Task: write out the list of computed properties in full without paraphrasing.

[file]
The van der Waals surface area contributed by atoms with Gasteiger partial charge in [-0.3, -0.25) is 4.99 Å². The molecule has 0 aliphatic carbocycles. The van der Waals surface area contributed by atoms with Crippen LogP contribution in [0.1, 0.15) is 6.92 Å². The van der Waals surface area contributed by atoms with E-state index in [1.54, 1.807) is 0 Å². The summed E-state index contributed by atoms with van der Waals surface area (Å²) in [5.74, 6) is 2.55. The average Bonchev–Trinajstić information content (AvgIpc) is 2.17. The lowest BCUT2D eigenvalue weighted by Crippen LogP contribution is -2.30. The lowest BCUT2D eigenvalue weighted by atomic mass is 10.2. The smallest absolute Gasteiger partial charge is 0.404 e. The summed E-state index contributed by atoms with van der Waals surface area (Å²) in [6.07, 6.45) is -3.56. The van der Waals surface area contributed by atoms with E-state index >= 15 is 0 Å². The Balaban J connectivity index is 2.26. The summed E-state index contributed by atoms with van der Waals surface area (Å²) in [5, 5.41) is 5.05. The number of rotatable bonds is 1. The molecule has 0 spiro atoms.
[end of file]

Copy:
The van der Waals surface area contributed by atoms with Gasteiger partial charge in [-0.3, -0.25) is 4.99 Å². The molecule has 0 aliphatic carbocycles. The van der Waals surface area contributed by atoms with Crippen LogP contribution in [0.1, 0.15) is 6.92 Å². The van der Waals surface area contributed by atoms with E-state index in [1.54, 1.807) is 0 Å². The summed E-state index contributed by atoms with van der Waals surface area (Å²) in [5.74, 6) is 2.55. The average Bonchev–Trinajstić information content (AvgIpc) is 2.17. The lowest BCUT2D eigenvalue weighted by Crippen LogP contribution is -2.30. The lowest BCUT2D eigenvalue weighted by atomic mass is 10.2. The smallest absolute Gasteiger partial charge is 0.404 e. The summed E-state index contributed by atoms with van der Waals surface area (Å²) in [6.07, 6.45) is -3.56. The van der Waals surface area contributed by atoms with E-state index >= 15 is 0 Å². The Balaban J connectivity index is 2.26. The summed E-state index contributed by atoms with van der Waals surface area (Å²) in [5, 5.41) is 5.05. The number of rotatable bonds is 1. The molecule has 0 spiro atoms.